Identifying the root cause of the problem
Highlighting possible solutions
Determining the best-fit one
Stage 1: Identifying the root cause(s) of the problem
To problem-solve with analytical thinking, you need to know what caused it in the first place. And you can discover this through research.
Start by collecting data about the context of the problem, such as the timeframe, effects and solutions tried in the past. Next, analyse all of the relevant information you’ve gathered to discover meaningful insights regarding possible causes of the problem.
Stage 2: Brainstorming possible solutions
Use the insights drawn from the possible root causes of the problem to develop viable solutions. Some strong skills that can help you here include:
Stage 3: Evaluating solutions to determine the best fit
You need to evaluate the possible solution you listed out to know what is feasible and what isn’t. So, in addition to focusing on how effective the solution is, an important question you should ask here is, “can we implement this solution with the resources, budget and time at our disposal?”
Consider each solution holistically, including its costs, alternative forgone, possible barriers to implementation and long-term impact.
Once you’ve done these, the next step is implementing the solution and measuring its success. Ideally, you’d want to know if the solution is working and how well it’s working as soon as possible. This new information will enable you to make needed iterations along the way.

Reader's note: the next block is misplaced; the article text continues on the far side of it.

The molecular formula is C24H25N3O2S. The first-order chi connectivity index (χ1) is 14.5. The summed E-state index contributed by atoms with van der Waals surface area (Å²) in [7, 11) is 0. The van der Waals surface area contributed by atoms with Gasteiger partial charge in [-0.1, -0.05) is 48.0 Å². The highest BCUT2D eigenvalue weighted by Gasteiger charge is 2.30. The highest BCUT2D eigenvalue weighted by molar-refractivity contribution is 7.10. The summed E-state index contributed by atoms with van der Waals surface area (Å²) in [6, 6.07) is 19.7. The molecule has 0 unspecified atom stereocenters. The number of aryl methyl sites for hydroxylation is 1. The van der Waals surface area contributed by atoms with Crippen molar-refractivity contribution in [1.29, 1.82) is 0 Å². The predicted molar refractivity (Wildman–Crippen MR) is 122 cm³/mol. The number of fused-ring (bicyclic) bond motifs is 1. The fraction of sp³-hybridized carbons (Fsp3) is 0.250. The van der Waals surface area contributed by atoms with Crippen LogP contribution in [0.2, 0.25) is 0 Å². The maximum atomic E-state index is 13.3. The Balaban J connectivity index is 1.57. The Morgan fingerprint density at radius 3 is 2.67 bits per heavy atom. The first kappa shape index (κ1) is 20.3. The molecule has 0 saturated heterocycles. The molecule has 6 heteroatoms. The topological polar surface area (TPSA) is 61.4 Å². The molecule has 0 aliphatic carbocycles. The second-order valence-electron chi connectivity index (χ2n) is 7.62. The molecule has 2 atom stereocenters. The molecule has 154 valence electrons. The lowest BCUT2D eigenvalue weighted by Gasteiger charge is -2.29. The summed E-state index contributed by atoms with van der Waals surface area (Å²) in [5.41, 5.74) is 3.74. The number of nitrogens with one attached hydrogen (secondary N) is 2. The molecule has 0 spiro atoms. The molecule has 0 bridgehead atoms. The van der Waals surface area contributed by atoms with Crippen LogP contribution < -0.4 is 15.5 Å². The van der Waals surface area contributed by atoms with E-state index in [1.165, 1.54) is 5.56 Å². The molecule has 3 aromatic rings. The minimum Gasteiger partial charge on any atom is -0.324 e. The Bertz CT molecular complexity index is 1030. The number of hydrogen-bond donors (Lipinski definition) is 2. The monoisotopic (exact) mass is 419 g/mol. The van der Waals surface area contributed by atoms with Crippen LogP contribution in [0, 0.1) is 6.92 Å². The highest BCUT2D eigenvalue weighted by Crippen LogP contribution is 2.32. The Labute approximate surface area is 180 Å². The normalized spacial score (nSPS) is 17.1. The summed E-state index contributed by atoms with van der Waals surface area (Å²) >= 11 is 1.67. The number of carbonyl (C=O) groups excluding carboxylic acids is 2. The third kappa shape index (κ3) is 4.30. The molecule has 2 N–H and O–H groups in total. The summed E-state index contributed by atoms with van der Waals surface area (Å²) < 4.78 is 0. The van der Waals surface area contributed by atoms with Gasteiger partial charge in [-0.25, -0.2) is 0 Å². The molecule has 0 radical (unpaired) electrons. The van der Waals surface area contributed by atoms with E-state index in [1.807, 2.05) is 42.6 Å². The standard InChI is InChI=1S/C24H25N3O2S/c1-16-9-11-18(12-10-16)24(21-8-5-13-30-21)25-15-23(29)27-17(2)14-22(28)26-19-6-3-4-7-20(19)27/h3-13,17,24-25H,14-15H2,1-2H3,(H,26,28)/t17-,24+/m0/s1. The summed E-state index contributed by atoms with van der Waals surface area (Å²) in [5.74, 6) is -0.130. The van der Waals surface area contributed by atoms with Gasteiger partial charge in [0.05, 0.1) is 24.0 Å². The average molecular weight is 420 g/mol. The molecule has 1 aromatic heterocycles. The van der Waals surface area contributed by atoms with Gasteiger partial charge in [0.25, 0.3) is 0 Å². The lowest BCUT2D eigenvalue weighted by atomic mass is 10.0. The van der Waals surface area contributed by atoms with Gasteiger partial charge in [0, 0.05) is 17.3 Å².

Critical thinking is the ability to assess a situation logically and with little or no bias to arrive at the most objective conclusions.
Critical thinking isn’t about being negative. Instead, it’s about approaching information with genuine curiosity and questioning the obvious solution.
Critical thinkers are better decision-makers because they can separate objective information from one ridden with assumptions. They develop key competencies that help them to:
Recognise logical fallacies
Make calculated judgments
Embrace logical thinking to arrive at rational solutions.
Examples of critical thinking scenarios in the workplace include:
An employee evaluates potential solutions to a problem to determine which one would be most effective.
A customer success manager reviews client feedback and uses this information to optimise the organisation’s customer journey map.
A maintenance engineer troubleshoots faulty equipment to identify the issue, determine root causes, and develop effective solutions.
Communication skills are interpersonal skills required for success in any organisation. Excellent communication helps the workplace to function as a unit.
It enables the smooth transfer of information from one person to the other, allows for smooth organisational operations and increases overall productivity.
To communicate effectively in the workplace, employees must fully grasp written and oral communication skills. That said, here’s an overview of the basic skills required for effective workplace interactions:
Active listening – means listening with rapt attention. Practising active listening can reduce miscommunication and information gaps in the workplace.
Teamwork – is the collaborative effort towards achieving a common goal or completing a task most effectively and efficiently. When employees work together, they can draw from diverse experiences and knowledge to get things done in less time, improving your organisation’s efficiency.